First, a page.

That's my discouraging take on the last few years of massive deficits and deep budget cuts. You might not notice much of a change on the surface - cops are still patrolling, firefighters are still responding, trash still gets picked up once a week, and potholes, by and large, still get filled. But as I note in the August issue of Los Angeles magazine, the city is different and not in a good way. The hollowing out is largely being done on the sly by borrowing money, deferring maintenance and overtime, benefiting from onetime revenue gains, and moving pockets of available cash from department to department. Most troubling has been the elimination of thousands of jobs through retirements, transfers, and hiring freezes. Not since Tom Bradley stepped down as mayor in 1993, when the city had 400,000 fewer people, has civilian employment been so low.
This is more than just a few numbers moving in the wrong direction. What's at stake is nearly every city service that people living and working in Los Angeles take for granted each day. The fire department, for example, has lost so many positions that response times are now longer for fires and medical emergencies. Recreation centers have been forced to eliminate day care and seniors programs while cutting Sunday and holiday hours. The Department of Transportation won't accept new requests for preferential parking designations because it doesn't have enough people to manage the extra work. Even good news comes with a catch: L.A. is repaving more streets than ever before, but because a different department is responsible for restriping lanes and painting STOP markings on the road--and because money in that department is short--the work often gets delayed for weeks, creating traffic hazards.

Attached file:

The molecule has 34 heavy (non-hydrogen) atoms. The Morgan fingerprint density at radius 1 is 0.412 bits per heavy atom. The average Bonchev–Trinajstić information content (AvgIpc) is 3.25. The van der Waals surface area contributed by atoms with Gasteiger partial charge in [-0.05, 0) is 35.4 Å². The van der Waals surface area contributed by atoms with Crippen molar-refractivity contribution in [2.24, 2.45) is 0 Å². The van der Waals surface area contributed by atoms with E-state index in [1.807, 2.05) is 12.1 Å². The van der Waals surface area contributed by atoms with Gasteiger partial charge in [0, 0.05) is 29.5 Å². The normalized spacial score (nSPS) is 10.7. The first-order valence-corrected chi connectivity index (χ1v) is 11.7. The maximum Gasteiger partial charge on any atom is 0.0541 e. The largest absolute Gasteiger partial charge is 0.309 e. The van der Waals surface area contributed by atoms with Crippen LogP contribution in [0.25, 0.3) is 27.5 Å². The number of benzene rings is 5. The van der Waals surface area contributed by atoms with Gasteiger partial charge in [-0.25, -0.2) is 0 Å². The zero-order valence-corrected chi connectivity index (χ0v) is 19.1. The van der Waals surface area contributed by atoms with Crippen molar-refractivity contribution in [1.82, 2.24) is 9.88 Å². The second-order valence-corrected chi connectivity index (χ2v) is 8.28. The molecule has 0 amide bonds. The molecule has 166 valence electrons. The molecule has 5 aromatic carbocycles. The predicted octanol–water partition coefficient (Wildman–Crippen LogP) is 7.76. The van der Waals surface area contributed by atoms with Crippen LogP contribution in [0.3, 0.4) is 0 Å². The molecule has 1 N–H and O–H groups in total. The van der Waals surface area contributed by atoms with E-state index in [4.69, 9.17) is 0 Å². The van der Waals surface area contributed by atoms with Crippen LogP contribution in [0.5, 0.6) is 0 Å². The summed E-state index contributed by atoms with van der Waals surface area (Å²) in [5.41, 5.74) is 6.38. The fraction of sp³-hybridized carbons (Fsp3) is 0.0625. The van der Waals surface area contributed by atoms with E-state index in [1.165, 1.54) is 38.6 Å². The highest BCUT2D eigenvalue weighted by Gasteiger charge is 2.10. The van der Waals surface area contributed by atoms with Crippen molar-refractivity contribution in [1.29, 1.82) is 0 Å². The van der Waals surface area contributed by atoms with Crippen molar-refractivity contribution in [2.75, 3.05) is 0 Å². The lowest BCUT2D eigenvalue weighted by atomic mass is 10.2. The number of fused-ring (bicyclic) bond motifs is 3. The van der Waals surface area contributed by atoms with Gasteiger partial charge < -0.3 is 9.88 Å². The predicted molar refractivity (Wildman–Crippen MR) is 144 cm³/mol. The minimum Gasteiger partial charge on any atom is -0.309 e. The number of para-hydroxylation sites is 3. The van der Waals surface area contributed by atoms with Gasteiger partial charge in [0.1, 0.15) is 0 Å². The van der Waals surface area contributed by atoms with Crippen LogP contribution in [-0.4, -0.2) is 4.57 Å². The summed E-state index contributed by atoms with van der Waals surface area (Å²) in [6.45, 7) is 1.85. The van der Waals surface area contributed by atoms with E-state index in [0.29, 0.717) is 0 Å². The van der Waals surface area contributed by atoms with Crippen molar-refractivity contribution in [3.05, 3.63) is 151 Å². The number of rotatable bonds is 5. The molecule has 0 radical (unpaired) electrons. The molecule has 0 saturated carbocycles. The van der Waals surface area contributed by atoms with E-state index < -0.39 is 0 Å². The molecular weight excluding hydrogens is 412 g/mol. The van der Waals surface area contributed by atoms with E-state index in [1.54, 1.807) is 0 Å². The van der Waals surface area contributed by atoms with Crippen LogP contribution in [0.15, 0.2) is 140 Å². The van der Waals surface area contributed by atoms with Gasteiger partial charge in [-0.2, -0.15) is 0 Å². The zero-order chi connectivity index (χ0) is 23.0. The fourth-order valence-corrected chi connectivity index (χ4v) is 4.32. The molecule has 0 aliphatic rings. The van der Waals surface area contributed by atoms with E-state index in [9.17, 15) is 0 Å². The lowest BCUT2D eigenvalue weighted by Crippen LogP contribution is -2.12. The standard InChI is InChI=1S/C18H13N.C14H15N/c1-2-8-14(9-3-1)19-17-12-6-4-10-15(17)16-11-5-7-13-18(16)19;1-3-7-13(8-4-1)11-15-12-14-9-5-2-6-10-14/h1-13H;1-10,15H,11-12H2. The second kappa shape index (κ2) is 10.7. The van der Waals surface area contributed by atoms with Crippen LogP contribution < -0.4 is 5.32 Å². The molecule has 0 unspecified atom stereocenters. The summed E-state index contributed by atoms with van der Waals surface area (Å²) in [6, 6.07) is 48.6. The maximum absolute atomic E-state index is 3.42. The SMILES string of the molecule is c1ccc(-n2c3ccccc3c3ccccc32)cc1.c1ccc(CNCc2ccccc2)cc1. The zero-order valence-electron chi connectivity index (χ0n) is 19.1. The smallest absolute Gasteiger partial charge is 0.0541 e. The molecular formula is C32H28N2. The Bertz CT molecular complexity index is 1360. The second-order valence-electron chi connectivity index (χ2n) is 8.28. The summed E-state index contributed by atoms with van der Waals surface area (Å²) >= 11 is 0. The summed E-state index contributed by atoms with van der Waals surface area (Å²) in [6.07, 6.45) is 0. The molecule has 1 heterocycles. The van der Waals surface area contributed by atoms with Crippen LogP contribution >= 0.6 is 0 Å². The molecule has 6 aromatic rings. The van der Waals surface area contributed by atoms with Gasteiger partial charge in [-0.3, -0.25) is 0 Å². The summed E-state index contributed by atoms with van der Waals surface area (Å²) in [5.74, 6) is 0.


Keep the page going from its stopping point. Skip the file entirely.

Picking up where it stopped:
"You see a government that's struggling to provide basic city services," says city controller and mayoral candidate Wendy Greuel, who has lost 21 percent of her staff since she took office in July 2009. Greuel is in full campaign mode when describing L.A.'s crumbling infrastructure and degradation of services, but I heard the same lament, both on and off the record, from officials not running for anything. Miguel Santana, who oversees budget matters as the city administrative officer and whose candid comments haven't always been well received among lawmakers, describes the cuts as a form of crisis management that offers immediate relief but no long-range cure. "In an effort to keep the patient alive, we did things that we normally wouldn't have done," he says.
The recession and sluggish recovery have kept tax receipts way too low, while sharply higher pension and health care obligations, along with the general costs of operating a very complicated city, have kept expenses too high. Some efforts have been made to reduce the biggest culprit--retirement benefits--but what's needed is a 401(k)-type pension program that won't make a big dent in the budget. Understandably the unions are balking at such an approach; they expect the city to abide by existing contracts. Except that the city can't afford to do that. As it is, the deficit in 2012 was about $230 million, and the imbalance is expected to grow--to $342 million in 2013 and $427 million in 2014. And unlike the federal government, where red ink is added to the existing debt, most cities and states must find a way to balance the books.